Difference between Rhino SubD and importing mesh from other subdivision 3D software?

Subdivision modeling is a really old type of modeling develped by Pixar, and implemented very well since many years back in all major 3D software packages, like 3D Studio Max, Maya, Cinema4D, Blender, etc and they all have excellent industry standard modeling tools and battle tested workflows.

Most of these have high licensing costs, but Blender is free, so I thought I’d ask:

What’s the difference between creating a subdivision model in, for example, Blender vs doing it in Rhino?

If I create the exact same model in Blender (avoiding ngons, naturally), import it into Rhino and use the ToSubD and ToNURB command on it, will I have lost anything compared to using the Subd modeling tools in Rhino?

You are ‘free’ to try it.

Basic models should carry over. The biggest limitation you’ll run into are the edge crease not following. I think this is a pretty common problem with SubD files between programs in general. There might be a way to script something to interpret creasing data.

It might be possible to build on top of this Grasshopper tool which allows for interoperability between Blender and Grasshopper/Rhino. https://github.com/alessandro-zomparelli/mesh_sync Though as far as I know, Rhino SubD only supports creases as full or none where as Blender supports weighted creases.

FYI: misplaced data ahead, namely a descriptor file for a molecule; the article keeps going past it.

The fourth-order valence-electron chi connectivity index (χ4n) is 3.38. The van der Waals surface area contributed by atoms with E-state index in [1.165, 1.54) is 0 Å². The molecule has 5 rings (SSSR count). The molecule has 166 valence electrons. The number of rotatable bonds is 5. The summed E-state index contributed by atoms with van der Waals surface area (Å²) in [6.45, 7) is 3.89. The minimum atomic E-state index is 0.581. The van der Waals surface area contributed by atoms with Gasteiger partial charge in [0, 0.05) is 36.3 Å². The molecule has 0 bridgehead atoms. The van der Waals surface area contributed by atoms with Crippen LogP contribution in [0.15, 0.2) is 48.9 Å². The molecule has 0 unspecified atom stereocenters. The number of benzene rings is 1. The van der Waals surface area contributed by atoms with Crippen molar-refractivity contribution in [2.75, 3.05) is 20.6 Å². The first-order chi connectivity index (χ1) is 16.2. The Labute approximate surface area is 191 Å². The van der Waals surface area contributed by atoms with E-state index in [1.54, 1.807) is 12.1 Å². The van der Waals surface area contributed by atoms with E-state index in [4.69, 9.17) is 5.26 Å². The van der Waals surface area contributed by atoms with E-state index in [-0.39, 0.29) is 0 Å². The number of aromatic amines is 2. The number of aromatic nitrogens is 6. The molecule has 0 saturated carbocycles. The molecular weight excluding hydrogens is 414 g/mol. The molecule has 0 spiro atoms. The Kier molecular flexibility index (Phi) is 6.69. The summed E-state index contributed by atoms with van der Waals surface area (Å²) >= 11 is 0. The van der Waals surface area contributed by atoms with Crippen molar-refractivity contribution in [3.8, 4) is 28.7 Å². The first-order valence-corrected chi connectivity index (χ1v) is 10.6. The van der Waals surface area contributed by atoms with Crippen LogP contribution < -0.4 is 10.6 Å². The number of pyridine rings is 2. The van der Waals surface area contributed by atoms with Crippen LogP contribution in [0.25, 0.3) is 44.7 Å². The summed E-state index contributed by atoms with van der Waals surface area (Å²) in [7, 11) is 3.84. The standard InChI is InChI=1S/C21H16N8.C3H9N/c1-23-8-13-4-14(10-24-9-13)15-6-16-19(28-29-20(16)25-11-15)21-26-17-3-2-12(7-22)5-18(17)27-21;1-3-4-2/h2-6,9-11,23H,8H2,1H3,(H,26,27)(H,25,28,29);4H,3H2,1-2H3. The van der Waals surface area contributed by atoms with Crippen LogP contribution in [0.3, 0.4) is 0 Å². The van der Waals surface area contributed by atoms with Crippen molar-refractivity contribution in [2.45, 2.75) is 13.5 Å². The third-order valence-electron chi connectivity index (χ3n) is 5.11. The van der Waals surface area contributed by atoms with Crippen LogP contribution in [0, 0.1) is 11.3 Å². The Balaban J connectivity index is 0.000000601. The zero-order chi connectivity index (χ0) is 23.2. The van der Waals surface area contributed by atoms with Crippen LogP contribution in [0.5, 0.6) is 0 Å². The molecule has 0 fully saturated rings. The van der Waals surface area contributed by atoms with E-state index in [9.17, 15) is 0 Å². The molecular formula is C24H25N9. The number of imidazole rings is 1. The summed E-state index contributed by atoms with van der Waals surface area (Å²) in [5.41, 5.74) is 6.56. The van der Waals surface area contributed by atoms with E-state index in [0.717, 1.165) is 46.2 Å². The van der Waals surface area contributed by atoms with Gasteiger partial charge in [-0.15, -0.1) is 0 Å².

I’ve started learning Blender specifically for this purpose. The mesh modeling workflow is much more complete and faster than Rhino. I think it’s just the nature of the programs. The controls in Rhino are built around being able to precisely model in a NURBs environment. Most interactions are methodical and require several inputs. NURBs modeling is about going through as few steps as possible in a very accurate matter. SubD seems to be a much more iterative process. Proportional editing, the shortcut system, the extrude commands are really nice.

If you do subd modelling in Blender with the intention to bring into Rhino then I suggest you stay away from creasing. Then you can use OBJ as the transport format for your control mesh (don’t use the final mesh). In Blender use edge loops to control the sharpness and straightness of your surfaces.

Thanks, I’ll stay away from creases then.

I must admit, we already used this live in a project, and it worked surprisingly well. We 3D scanned an object, did quad-remeshing in Zbrush, some proportional modifications in Blender, and then brought it into Rhino to finally get it over to Solidworks and our CNC Machining software. That’s quite the long tool chain, but it worked great for that particular project. :slight_smile: